Save Time, Save Money: Tips for Paper Handling
Tip #1: Do It Now
Throughout the day, paper-handling chores pop up regularly. If the job can be completed in two minutes or less, you should do it now! Clip coupons from Sunday's newspaper, dash off a thank-you note to a friend or file a receipt for tax purposes as soon as the newspaper, gift or receipt comes into your hands. Since it takes at least two minutes to retrieve postponed items, doing short jobs on the fly makes sense—and it saves you time.
Tip #2: Put Paperwork in Its Place
Information Central features an in-and-out tray or action file, so use it! Whenever paperwork comes to hand—whether it's upon returning from work or when you're bringing in the mail—put the paperwork in its place. This way, you'll always know exactly where to find the bills when it's time to pay them.
Tip #3: Toss the Trash
Dispose of any unneeded paper immediately. Ditch junk mail and unwanted catalogs as you sort through the day's mail, toss supermarket flyers and unneeded receipts as you remove them from a handbag and get rid of extra memos as you empty a briefcase. The sooner stray paper hits the bottom of the trash can, the better. Remember to shred any mail that is information sensitive, such as unsolicited credit card applications with your name and address ready printed.
Tip #4: Tag It
Sticky notes light the way when paper-related issues can't be resolved right away. If a catalog company sends a broken item, use a sticky note to track phone calls to the company and other actions taken to resolve the matter. The sticky note reminds you of the current status as you work out the problem.
Tip #5: File It Fast, File It Right
A "To File" folder is an invitation to chaos; week-by-week, its contents swell out of all proportion, leading to a long, weary session of catch-up filing. Stay on top of filing chores and file receipts, paycheck stubs, insurance paperwork and tax records the first time you handle them. The extra second won't be noticed at that end, and will prevent filing gridlock.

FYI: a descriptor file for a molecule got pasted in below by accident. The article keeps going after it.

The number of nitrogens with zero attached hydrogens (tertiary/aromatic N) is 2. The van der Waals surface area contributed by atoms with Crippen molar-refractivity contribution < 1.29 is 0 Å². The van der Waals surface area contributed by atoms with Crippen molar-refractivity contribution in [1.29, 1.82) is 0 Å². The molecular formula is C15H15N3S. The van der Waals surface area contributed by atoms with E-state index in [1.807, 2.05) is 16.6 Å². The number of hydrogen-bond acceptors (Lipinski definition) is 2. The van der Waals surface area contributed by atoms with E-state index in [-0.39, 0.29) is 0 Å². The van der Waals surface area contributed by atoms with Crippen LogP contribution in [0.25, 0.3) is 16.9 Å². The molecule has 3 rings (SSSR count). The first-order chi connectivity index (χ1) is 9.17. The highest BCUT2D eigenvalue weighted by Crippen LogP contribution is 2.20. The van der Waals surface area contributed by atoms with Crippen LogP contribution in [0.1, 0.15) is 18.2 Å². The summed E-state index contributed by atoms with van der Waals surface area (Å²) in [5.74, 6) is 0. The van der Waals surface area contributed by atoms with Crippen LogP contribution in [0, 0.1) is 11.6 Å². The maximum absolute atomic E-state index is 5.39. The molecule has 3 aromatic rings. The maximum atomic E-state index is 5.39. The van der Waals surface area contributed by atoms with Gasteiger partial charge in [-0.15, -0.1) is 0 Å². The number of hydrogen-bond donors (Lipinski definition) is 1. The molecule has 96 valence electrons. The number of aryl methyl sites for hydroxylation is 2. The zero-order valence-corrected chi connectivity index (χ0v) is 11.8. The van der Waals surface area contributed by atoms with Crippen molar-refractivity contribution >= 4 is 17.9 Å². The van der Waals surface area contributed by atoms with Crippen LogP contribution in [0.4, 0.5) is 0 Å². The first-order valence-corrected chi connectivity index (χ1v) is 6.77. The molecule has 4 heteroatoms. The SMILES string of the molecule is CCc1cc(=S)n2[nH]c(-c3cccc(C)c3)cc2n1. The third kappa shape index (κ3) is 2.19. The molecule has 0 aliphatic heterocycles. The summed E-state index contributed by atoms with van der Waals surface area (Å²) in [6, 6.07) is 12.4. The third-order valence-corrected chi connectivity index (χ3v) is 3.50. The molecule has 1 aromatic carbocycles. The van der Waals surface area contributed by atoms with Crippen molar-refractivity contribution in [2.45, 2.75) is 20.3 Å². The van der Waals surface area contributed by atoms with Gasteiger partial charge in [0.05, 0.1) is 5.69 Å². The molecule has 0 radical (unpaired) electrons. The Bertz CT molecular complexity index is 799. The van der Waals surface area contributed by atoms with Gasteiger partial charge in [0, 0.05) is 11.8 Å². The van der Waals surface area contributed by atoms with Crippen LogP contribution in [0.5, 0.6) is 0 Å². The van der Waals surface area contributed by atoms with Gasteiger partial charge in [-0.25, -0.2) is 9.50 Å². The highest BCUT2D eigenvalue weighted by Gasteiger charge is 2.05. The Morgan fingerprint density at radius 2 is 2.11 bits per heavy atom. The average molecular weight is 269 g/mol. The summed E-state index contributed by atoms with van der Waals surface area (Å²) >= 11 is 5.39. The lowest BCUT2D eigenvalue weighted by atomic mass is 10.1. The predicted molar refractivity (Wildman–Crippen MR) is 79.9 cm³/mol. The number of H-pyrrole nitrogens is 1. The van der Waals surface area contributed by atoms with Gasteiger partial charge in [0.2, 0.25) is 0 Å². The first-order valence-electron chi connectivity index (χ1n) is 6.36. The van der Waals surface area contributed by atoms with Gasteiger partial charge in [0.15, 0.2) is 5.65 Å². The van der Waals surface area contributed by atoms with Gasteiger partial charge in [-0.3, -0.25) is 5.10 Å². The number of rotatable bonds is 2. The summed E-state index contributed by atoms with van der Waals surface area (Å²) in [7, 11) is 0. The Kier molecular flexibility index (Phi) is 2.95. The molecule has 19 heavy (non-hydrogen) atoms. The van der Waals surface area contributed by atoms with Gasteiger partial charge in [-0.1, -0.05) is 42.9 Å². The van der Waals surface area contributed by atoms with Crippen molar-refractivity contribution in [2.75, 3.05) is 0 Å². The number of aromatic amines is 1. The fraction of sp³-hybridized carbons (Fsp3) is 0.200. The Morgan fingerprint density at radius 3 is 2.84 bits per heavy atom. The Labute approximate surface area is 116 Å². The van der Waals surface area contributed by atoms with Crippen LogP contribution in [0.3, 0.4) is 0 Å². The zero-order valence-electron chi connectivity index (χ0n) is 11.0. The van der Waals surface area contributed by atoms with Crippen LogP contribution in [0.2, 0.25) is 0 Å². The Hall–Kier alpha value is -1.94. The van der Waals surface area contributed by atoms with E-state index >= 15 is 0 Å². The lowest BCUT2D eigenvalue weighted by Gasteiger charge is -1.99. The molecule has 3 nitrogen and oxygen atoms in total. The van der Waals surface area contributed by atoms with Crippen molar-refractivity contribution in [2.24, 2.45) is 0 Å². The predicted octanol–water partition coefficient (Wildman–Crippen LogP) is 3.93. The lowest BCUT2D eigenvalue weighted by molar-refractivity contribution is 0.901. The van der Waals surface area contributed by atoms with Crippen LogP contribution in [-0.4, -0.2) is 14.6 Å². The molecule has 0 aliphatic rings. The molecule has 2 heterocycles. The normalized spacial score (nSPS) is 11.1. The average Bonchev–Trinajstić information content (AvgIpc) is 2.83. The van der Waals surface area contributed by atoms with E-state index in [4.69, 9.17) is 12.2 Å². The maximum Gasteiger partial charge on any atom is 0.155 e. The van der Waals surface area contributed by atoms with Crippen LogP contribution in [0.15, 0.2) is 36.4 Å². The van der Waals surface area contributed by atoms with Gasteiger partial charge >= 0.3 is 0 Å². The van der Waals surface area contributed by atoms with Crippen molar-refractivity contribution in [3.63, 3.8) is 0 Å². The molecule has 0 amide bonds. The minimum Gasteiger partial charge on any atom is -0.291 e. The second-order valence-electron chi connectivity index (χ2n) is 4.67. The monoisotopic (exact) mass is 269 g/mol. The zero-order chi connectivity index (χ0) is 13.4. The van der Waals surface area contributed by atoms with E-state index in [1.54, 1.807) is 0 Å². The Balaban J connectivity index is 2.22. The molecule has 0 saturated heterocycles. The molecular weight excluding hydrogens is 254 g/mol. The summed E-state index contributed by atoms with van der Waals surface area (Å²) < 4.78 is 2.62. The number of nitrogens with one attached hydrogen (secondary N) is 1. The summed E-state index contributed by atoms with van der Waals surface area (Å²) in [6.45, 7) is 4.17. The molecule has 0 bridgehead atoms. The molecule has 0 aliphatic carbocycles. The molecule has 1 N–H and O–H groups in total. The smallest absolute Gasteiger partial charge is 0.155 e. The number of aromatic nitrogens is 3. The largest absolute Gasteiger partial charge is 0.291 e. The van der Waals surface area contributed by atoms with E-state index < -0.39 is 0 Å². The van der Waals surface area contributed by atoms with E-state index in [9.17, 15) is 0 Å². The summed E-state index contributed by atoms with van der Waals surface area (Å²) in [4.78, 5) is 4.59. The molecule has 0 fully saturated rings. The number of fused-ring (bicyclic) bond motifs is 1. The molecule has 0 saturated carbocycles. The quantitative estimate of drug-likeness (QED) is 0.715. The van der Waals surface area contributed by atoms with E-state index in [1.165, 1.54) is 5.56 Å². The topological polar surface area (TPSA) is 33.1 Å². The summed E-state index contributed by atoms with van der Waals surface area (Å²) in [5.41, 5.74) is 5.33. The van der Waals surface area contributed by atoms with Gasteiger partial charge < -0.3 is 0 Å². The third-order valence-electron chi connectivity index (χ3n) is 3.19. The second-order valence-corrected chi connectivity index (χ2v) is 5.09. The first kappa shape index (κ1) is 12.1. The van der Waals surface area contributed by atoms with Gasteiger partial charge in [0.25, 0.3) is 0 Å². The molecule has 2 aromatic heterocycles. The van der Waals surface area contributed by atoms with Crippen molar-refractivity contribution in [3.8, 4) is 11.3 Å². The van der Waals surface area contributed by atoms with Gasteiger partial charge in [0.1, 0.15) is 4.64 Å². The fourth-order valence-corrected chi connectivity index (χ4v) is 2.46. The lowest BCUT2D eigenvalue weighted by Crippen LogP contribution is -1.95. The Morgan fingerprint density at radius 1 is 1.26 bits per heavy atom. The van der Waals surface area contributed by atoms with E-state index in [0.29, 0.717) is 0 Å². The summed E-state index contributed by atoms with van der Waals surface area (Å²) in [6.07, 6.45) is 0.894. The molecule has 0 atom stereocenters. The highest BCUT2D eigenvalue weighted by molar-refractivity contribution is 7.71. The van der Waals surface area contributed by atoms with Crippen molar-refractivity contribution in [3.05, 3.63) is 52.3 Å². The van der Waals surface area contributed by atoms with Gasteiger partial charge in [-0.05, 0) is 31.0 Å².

Tip #6: Stay Stocked Up on Mailing Supplies
New technology makes it easier to keep the household supplied with stamps—because nothing is more frustrating that having to end a bill-paying session with an unplanned trip to the post office. Investigate stamps-by-mail service from the United States Postal Service or Canada Post. The United States Postal Service, for example, will deliver stamps and mailing supplies to your mailbox, and online mailing options now include buying and printing postage labels from your home computer, and scheduled pick-up for packages and parcels.
Tip #7: Schedule Paper-Handling Chores Regularly
Schedule banking, bill paying and tax chores to keep them from overwhelming you—or costing money in the form of late payment charges. Set aside a weekend day early in the year to assemble tax information and prepare tax forms. Waiting until the last minute costs money, time and stress.
Tip #8: Create a Chuck-it Bucket
A quick and dirty way to help with filing paperwork is to create a Chuck-it Bucket. Designate a single cardboard box for records to receive any paper that you know should be thrown out, but which gives your hoarding anxiety meter a good shove. Dump all of the above into the Chuck-it Bucket as you file. Six weeks from now, dump the contents of the box into the trash bin. No looking, no sorting, no peeking. If you haven't needed that catalog in a month or so, you'll never need it again—so toss the whole mess out.
Tip #9: Buy an Electronic Labeler
For a quick way to label files, invest in an electronic labeler. These small keyboard-driven machines print neat, perfect labels one at a time, and they're a boon to anyone who wants to have easy-to-find files. Make a mistake on a file label? Easy—just print a new one. Need to re-label a file? It's as simple as type, print and stick.
Tip #10: Make Friends With Your Files
Filing is the bedraggled stepchild of home office chores—yet doing it promptly pays off a hundred-fold when it comes time to find Duff's vet records or a receipt for a returned gift. Bulging "To File" folders are the enemies of an organized home office, so complete each session of paper chores with a brief filing session. Tuck receipts, pay stubs, utility bills and credit card statements into their respective file folders. Filing "to the back," placing each new paper behind previous ones, makes it easy to drop new items into their proper place.
Houseworks © 2006, 2010 Dorling Kindersley Limited
Text copyright © 2006, 2010 Cynthia Townley Ewer